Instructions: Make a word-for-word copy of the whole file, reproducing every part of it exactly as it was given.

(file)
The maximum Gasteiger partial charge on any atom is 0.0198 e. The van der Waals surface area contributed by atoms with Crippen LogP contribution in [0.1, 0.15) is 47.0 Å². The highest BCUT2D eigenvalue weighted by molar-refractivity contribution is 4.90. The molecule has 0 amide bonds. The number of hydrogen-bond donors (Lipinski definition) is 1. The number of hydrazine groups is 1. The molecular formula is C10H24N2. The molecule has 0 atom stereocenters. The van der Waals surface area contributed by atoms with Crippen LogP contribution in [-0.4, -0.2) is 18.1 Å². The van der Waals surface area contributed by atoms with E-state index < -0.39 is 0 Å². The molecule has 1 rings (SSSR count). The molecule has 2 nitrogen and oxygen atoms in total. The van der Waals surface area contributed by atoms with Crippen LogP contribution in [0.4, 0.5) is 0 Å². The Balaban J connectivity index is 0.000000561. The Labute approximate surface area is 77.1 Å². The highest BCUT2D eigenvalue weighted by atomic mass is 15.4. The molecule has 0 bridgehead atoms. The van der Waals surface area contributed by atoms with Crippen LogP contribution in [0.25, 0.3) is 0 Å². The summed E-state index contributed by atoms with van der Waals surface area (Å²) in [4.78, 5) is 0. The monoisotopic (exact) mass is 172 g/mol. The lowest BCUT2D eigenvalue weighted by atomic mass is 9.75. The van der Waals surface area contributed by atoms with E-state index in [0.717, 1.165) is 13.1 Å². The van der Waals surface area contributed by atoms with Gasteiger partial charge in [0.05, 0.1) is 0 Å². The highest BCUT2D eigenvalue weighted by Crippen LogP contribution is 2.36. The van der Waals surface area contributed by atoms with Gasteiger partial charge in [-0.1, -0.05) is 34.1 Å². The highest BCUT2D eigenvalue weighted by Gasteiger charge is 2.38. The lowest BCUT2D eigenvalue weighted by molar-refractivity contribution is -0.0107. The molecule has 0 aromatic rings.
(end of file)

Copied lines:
The maximum Gasteiger partial charge on any atom is 0.0198 e. The van der Waals surface area contributed by atoms with Crippen LogP contribution in [0.1, 0.15) is 47.0 Å². The highest BCUT2D eigenvalue weighted by molar-refractivity contribution is 4.90. The molecule has 0 amide bonds. The number of hydrogen-bond donors (Lipinski definition) is 1. The number of hydrazine groups is 1. The molecular formula is C10H24N2. The molecule has 0 atom stereocenters. The van der Waals surface area contributed by atoms with Crippen LogP contribution in [-0.4, -0.2) is 18.1 Å². The van der Waals surface area contributed by atoms with E-state index < -0.39 is 0 Å². The molecule has 1 rings (SSSR count). The molecule has 2 nitrogen and oxygen atoms in total. The van der Waals surface area contributed by atoms with Crippen LogP contribution in [0.4, 0.5) is 0 Å². The Balaban J connectivity index is 0.000000561. The Labute approximate surface area is 77.1 Å². The highest BCUT2D eigenvalue weighted by atomic mass is 15.4. The molecule has 0 bridgehead atoms. The van der Waals surface area contributed by atoms with Crippen LogP contribution in [0.25, 0.3) is 0 Å². The summed E-state index contributed by atoms with van der Waals surface area (Å²) in [4.78, 5) is 0. The monoisotopic (exact) mass is 172 g/mol. The lowest BCUT2D eigenvalue weighted by atomic mass is 9.75. The van der Waals surface area contributed by atoms with E-state index in [0.717, 1.165) is 13.1 Å². The van der Waals surface area contributed by atoms with Gasteiger partial charge in [0.05, 0.1) is 0 Å². The highest BCUT2D eigenvalue weighted by Crippen LogP contribution is 2.36. The van der Waals surface area contributed by atoms with Gasteiger partial charge in [-0.1, -0.05) is 34.1 Å². The highest BCUT2D eigenvalue weighted by Gasteiger charge is 2.38. The lowest BCUT2D eigenvalue weighted by molar-refractivity contribution is -0.0107. The molecule has 0 aromatic rings.